Menhir - Buchonia review
The year 1997 saw the release of a large number of highly unusual metal albums, characterised by heavy use of keyboards, harsh vocals, catchy melodies and lyrics about nature and paganism. These demos and EPs, unknown at the time, were paving the way for a whole new genre of music: folk metal. 1997 saw the forming of Finntroll, milestone demos by bands such as Moonsorrow, Falkenbach, Einherjer, Primordial, and, of course, Cruachan. One of the least known bands that emerged in this glorious year was Menhir hailing from the heart of Germany.
With Buchonia, this band started their long journey into folk metal. And yes, ladies and gentlemen, this is one fine piece of folk metal. This is one of the rare albums that genuinely delivers the pagan feeling, the kind of feeling that a Norseman would feel after long months of work and battle, sitting around the village fire and sipping his mead, reflecting about his life. While listening to this album, your mind might wander off into green meadows, pine forests in spring, smoking longhouses on the horizon.
Menhir used the instruments very wisely on this album. The melodies are played with folk instruments such as the flute and the violin. The drumming is very calm, soothing. The distorted guitars are put into the far background, providing a stable skeleton for the songs. The singing is extremely well executed (the lyrics are sung in Old German) and harmonized: it is this that really makes the folky atmosphere emerge. But what make this album so uplifting are the synths. Sitting in the background, they offer a chilly feeling of longing and wandering. The chord progressions on this EP are mostly joyful, but every once in a while there is one that makes things sound sad and desperate.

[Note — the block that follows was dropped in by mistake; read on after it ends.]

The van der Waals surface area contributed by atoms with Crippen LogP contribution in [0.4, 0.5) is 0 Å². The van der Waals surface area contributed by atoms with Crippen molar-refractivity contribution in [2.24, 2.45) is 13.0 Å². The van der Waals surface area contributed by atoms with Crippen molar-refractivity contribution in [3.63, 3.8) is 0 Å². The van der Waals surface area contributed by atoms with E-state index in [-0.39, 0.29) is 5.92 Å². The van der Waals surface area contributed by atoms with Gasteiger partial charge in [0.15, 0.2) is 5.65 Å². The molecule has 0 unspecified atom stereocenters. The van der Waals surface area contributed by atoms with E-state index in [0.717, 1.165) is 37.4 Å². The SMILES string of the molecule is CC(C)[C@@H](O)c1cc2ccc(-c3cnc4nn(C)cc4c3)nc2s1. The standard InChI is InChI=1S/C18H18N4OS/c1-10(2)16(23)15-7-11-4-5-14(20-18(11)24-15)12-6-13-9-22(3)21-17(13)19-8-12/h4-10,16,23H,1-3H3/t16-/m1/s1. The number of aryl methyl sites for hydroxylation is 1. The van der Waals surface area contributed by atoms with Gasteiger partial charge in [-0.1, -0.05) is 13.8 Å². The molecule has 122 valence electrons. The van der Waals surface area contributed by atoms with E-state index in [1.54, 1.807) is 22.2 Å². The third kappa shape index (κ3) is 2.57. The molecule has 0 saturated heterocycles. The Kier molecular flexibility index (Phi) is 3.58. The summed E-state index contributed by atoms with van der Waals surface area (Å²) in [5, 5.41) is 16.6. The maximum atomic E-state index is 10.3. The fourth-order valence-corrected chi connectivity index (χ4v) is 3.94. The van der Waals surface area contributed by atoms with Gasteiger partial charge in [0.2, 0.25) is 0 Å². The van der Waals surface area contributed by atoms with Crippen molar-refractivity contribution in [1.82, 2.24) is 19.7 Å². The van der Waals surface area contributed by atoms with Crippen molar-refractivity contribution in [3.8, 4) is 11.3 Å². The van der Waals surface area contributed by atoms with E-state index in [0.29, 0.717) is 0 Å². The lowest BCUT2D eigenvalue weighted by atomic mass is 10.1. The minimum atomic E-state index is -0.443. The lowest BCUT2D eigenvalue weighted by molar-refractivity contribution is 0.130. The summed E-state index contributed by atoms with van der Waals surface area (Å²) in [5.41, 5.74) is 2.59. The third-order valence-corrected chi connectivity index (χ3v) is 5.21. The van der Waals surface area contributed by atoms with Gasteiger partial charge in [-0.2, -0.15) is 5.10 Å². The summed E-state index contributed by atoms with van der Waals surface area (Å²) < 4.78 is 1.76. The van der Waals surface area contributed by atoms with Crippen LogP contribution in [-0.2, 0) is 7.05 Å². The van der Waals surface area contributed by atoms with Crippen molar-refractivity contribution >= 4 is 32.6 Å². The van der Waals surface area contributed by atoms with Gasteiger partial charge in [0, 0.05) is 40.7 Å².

I think the highlight of this album is "Falkenburgstein" (which means "Falconcastle Rock", probably referring to ancient pagan ruins in Germany), which is the last song. It is a six-and-a-half minute epic, combining high-pitched female vocals, low male choruses, uplifting synths and mesmerising melodies.
The sound quality is surprisingly good on Buchonia as well as the mixing. There is not much to say about the technical aspect of this album, all the instruments are used only in a basic way. This is by no means a bad thing: it gives the album a very atmospheric overall feeling.
Buchonia is humble, yet greatly empowering. I think this is what would best describe the debut album of Menhir, a band that since has progressed and evolved into a more heavy and dark folk metal band. If you like nostalgic atmospheres and pagan music, or folk metal in general then do not hesitate to give Buchonia a listen.
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